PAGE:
Private frequency estimation via projective geometry (and a little bit on K-12 math education)
This event is free and open to the publicAdd to Google Calendar
This talk has two parts, on not so closely related topics.
Part 1: Many of us use smartphones and rely on tools like auto-complete and spelling auto-correct to make using these devices more pleasant, but building these tools presents a challenge. On the one hand, the machine-learning algorithms used to provide these features require data to learn from, but on the other hand, who among us is willing to send a carbon copy of all our text messages to device manufacturers to provide that data? “Local differential privacy” (LDP) and related models have become the gold standard for understanding the tradeoffs possible between utility and privacy loss. In this talk we present a new LDP mechanism for estimating data histograms over large numbers of users, making use of projective geometry over finite fields while using a reconstruction algorithm based on dynamic programming.
Part 2: Not by my own choice, but rather by popular request, I will discuss recent developments regarding the California Math Framework, a document put forth by the California Department of Education to provide guidelines for K-12 math education in the state of California. This document, though written for California, is likely to influence K-12 math education across the country. I will discuss the evolution of this document, as well as the essence of the opposition against its first two drafts. A third draft is currently being written, scheduled to be voted on for adoption by the CA State Board of Education in a few months.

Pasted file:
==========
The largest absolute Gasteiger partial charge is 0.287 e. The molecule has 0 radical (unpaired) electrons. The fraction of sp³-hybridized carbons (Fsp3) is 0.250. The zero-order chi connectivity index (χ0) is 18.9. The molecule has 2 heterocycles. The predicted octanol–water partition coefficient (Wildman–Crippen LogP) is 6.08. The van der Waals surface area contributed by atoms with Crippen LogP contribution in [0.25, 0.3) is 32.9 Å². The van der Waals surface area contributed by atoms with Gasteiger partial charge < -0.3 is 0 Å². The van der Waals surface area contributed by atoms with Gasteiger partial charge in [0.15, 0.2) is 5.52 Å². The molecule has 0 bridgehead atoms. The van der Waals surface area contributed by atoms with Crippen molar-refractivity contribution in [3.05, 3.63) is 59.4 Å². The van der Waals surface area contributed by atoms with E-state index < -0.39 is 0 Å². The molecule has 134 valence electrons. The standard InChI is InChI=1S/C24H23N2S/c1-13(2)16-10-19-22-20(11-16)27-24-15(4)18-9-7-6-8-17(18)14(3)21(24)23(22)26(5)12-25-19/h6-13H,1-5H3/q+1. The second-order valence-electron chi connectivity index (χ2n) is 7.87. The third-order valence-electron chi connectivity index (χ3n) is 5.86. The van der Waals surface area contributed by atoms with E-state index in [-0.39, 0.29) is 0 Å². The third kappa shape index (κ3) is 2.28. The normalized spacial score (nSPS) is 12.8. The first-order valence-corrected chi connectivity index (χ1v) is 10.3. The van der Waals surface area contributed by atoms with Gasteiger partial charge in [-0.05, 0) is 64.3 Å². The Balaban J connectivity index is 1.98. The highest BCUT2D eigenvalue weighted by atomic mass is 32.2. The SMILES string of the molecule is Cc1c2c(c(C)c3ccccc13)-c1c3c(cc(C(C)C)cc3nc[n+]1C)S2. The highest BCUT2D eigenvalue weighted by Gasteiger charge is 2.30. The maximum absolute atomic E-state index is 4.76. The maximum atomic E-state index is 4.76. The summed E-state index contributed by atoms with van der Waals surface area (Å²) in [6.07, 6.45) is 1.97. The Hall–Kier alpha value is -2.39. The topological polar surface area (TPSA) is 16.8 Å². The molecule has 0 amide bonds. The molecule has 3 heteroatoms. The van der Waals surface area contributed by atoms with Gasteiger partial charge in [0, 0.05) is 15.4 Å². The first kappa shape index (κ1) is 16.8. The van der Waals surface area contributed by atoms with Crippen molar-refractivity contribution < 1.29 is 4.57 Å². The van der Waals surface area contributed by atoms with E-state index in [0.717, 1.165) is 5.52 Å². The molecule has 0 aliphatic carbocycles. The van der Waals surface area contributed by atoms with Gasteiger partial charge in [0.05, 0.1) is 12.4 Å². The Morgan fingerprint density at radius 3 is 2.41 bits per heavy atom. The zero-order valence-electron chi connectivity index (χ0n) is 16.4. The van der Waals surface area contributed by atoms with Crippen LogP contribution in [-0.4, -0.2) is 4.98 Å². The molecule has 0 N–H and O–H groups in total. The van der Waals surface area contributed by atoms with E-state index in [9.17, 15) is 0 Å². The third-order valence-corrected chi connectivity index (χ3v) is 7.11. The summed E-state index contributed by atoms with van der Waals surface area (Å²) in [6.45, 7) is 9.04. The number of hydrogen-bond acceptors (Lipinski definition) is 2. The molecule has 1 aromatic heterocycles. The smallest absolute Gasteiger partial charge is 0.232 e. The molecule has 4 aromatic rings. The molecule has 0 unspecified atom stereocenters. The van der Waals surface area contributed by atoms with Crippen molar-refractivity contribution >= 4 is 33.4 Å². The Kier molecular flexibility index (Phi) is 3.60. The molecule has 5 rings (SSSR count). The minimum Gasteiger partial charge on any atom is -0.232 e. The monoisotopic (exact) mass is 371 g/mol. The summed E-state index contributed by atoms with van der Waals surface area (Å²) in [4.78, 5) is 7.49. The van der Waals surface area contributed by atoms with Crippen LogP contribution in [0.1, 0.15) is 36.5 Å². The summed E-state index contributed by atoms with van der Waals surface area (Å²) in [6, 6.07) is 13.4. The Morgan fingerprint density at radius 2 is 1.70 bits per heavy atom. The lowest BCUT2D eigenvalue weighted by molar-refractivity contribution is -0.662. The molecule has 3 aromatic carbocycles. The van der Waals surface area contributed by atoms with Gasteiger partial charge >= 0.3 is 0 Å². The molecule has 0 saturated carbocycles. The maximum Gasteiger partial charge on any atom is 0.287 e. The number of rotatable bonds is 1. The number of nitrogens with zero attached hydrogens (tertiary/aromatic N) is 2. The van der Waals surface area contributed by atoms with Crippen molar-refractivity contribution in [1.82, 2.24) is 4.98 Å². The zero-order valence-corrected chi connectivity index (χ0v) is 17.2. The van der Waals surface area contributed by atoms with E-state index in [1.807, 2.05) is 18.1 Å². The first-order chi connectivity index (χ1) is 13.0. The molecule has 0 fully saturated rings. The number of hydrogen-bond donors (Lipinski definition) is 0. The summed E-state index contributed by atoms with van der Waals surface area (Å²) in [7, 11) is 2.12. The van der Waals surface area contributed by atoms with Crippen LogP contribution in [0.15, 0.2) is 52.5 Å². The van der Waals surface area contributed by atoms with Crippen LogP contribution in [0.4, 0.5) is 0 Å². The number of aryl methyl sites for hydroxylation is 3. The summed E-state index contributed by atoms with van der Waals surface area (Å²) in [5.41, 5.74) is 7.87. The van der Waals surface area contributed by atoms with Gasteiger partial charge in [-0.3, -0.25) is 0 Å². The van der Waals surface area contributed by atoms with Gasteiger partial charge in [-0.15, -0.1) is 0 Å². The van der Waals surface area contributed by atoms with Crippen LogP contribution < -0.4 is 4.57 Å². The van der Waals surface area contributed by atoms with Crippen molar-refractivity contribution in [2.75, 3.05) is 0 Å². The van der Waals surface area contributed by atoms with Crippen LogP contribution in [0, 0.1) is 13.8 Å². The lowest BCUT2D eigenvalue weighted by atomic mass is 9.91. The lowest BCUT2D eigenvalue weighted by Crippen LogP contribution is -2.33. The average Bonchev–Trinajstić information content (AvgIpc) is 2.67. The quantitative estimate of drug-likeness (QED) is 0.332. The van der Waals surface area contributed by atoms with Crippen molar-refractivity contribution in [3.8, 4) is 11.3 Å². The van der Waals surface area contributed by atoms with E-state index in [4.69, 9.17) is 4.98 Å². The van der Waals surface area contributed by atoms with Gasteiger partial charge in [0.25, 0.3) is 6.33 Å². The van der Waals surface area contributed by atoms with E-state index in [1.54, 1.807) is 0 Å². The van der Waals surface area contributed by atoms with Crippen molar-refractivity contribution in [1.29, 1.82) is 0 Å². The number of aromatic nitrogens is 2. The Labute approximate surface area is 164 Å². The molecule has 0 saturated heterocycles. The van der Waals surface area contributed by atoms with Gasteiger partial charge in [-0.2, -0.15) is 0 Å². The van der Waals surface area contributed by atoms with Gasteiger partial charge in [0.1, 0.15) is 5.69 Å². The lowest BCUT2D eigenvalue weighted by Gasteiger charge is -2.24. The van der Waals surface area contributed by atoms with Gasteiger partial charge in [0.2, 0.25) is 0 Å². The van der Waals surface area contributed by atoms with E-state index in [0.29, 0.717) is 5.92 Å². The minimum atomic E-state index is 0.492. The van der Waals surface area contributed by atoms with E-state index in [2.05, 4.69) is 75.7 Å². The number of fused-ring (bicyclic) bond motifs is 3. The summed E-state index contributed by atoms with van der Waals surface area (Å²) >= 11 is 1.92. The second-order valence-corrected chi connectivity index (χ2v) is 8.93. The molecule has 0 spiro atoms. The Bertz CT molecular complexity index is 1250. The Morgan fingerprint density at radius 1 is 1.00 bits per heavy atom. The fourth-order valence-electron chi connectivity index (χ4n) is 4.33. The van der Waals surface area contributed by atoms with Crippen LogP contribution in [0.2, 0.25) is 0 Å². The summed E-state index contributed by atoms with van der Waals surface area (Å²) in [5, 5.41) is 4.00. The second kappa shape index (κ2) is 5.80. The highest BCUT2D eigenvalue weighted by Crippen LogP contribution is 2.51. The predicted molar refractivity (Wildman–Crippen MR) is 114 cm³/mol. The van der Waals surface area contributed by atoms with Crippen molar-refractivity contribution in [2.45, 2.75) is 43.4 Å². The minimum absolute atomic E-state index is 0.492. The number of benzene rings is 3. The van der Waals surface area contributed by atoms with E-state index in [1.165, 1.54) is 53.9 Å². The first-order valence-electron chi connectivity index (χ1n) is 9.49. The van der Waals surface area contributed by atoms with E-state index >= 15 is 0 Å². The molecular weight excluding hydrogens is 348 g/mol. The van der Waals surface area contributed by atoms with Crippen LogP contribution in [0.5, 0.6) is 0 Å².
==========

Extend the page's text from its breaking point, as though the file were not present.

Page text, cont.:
The first part of the talk is based on joint work with Vitaly Feldman (Apple), Huy Le Nguyen (Northeastern), and Kunal Talwar (Apple) in ICML 2022.
Jelani Nelson is a Professor in the Department of Electrical Engineering and Computer Sciences at UC Berkeley, and also a part-time Research Scientist at Google. His research interests include sketching and streaming algorithms, random projections and their applications to randomized linear algebra and compressed sensing, and differential privacy. He is a recipient of the Presidential Early Career Award for Scientists and Engineers, a Sloan Research Fellowship, and Best Paper Awards at PODS 2010 and 2022. He is also Founder and President of AddisCoder, Inc., which has provided free algorithms training to over 500 Ethiopian high school students since 2011, and co-founder of an offshoot program “JamCoders” in Kingston, Jamaica.